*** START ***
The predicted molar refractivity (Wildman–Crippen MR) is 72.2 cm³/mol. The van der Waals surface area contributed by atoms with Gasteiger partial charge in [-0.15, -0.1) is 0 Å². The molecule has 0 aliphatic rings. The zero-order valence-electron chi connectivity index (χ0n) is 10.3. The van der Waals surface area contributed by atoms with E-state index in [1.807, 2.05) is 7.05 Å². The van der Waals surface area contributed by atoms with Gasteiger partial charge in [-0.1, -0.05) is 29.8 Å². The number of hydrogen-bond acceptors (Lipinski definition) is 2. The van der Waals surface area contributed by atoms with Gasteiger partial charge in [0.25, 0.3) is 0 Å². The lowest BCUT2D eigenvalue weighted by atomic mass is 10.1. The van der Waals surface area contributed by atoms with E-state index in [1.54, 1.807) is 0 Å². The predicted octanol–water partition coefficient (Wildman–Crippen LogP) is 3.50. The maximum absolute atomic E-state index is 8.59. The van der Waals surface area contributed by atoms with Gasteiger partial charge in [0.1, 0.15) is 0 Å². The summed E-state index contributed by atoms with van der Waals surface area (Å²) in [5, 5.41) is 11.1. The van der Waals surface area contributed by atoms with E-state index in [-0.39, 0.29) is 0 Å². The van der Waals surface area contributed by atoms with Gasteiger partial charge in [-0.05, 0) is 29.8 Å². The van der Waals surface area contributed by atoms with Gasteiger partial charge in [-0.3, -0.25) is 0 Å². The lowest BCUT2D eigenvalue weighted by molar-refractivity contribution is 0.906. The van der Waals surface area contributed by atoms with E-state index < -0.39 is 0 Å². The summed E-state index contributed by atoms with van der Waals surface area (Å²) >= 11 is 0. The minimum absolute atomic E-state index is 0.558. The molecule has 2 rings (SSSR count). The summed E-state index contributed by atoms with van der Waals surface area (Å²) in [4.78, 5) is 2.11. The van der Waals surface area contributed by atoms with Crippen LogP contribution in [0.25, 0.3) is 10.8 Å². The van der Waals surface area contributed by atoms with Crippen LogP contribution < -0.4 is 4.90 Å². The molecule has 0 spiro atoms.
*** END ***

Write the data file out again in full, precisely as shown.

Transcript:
The predicted molar refractivity (Wildman–Crippen MR) is 72.2 cm³/mol. The van der Waals surface area contributed by atoms with Gasteiger partial charge in [-0.15, -0.1) is 0 Å². The molecule has 0 aliphatic rings. The zero-order valence-electron chi connectivity index (χ0n) is 10.3. The van der Waals surface area contributed by atoms with E-state index in [1.807, 2.05) is 7.05 Å². The van der Waals surface area contributed by atoms with Gasteiger partial charge in [-0.1, -0.05) is 29.8 Å². The number of hydrogen-bond acceptors (Lipinski definition) is 2. The van der Waals surface area contributed by atoms with Gasteiger partial charge in [0.25, 0.3) is 0 Å². The lowest BCUT2D eigenvalue weighted by atomic mass is 10.1. The van der Waals surface area contributed by atoms with E-state index in [1.54, 1.807) is 0 Å². The predicted octanol–water partition coefficient (Wildman–Crippen LogP) is 3.50. The maximum absolute atomic E-state index is 8.59. The van der Waals surface area contributed by atoms with Gasteiger partial charge in [0.1, 0.15) is 0 Å². The summed E-state index contributed by atoms with van der Waals surface area (Å²) in [5, 5.41) is 11.1. The van der Waals surface area contributed by atoms with E-state index in [-0.39, 0.29) is 0 Å². The van der Waals surface area contributed by atoms with Gasteiger partial charge in [-0.05, 0) is 29.8 Å². The van der Waals surface area contributed by atoms with Gasteiger partial charge in [-0.3, -0.25) is 0 Å². The lowest BCUT2D eigenvalue weighted by molar-refractivity contribution is 0.906. The van der Waals surface area contributed by atoms with E-state index < -0.39 is 0 Å². The summed E-state index contributed by atoms with van der Waals surface area (Å²) >= 11 is 0. The minimum absolute atomic E-state index is 0.558. The molecule has 2 rings (SSSR count). The summed E-state index contributed by atoms with van der Waals surface area (Å²) in [4.78, 5) is 2.11. The van der Waals surface area contributed by atoms with Crippen LogP contribution in [0.25, 0.3) is 10.8 Å². The van der Waals surface area contributed by atoms with Crippen LogP contribution < -0.4 is 4.90 Å². The molecule has 0 spiro atoms.